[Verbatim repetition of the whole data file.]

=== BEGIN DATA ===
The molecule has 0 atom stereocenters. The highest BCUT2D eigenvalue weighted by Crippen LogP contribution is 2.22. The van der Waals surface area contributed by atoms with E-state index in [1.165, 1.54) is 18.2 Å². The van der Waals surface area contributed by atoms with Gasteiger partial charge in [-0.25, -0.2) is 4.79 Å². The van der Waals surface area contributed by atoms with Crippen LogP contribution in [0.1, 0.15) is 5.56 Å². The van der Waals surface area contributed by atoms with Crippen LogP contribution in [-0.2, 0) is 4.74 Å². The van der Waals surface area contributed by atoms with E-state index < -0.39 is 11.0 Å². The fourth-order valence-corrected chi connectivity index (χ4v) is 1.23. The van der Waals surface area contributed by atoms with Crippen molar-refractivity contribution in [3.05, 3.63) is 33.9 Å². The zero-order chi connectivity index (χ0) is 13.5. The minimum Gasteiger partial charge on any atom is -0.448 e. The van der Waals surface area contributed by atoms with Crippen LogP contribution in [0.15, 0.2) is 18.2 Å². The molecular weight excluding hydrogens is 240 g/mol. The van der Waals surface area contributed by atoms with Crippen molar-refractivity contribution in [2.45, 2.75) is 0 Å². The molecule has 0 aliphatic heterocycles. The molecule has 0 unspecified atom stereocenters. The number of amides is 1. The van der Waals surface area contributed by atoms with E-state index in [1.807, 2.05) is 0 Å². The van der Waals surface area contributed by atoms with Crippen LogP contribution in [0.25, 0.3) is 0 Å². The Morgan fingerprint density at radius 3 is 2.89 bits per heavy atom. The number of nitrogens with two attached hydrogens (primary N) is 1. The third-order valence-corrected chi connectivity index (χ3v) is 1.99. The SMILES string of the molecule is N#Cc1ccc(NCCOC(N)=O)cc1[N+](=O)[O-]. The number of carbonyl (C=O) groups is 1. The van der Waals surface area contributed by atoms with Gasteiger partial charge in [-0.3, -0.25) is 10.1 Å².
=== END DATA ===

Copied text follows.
The molecule has 0 atom stereocenters. The highest BCUT2D eigenvalue weighted by Crippen LogP contribution is 2.22. The van der Waals surface area contributed by atoms with E-state index in [1.165, 1.54) is 18.2 Å². The van der Waals surface area contributed by atoms with Gasteiger partial charge in [-0.25, -0.2) is 4.79 Å². The van der Waals surface area contributed by atoms with Crippen LogP contribution in [0.1, 0.15) is 5.56 Å². The van der Waals surface area contributed by atoms with Crippen LogP contribution in [-0.2, 0) is 4.74 Å². The van der Waals surface area contributed by atoms with E-state index < -0.39 is 11.0 Å². The fourth-order valence-corrected chi connectivity index (χ4v) is 1.23. The van der Waals surface area contributed by atoms with Crippen molar-refractivity contribution in [3.05, 3.63) is 33.9 Å². The zero-order chi connectivity index (χ0) is 13.5. The minimum Gasteiger partial charge on any atom is -0.448 e. The van der Waals surface area contributed by atoms with Crippen LogP contribution in [0.15, 0.2) is 18.2 Å². The molecular weight excluding hydrogens is 240 g/mol. The van der Waals surface area contributed by atoms with Crippen molar-refractivity contribution in [2.45, 2.75) is 0 Å². The molecule has 0 aliphatic heterocycles. The molecule has 0 unspecified atom stereocenters. The number of amides is 1. The van der Waals surface area contributed by atoms with E-state index in [1.807, 2.05) is 0 Å². The van der Waals surface area contributed by atoms with Crippen LogP contribution in [0.25, 0.3) is 0 Å². The Morgan fingerprint density at radius 3 is 2.89 bits per heavy atom. The number of nitrogens with two attached hydrogens (primary N) is 1. The third-order valence-corrected chi connectivity index (χ3v) is 1.99. The SMILES string of the molecule is N#Cc1ccc(NCCOC(N)=O)cc1[N+](=O)[O-]. The number of carbonyl (C=O) groups is 1. The van der Waals surface area contributed by atoms with Gasteiger partial charge in [-0.3, -0.25) is 10.1 Å².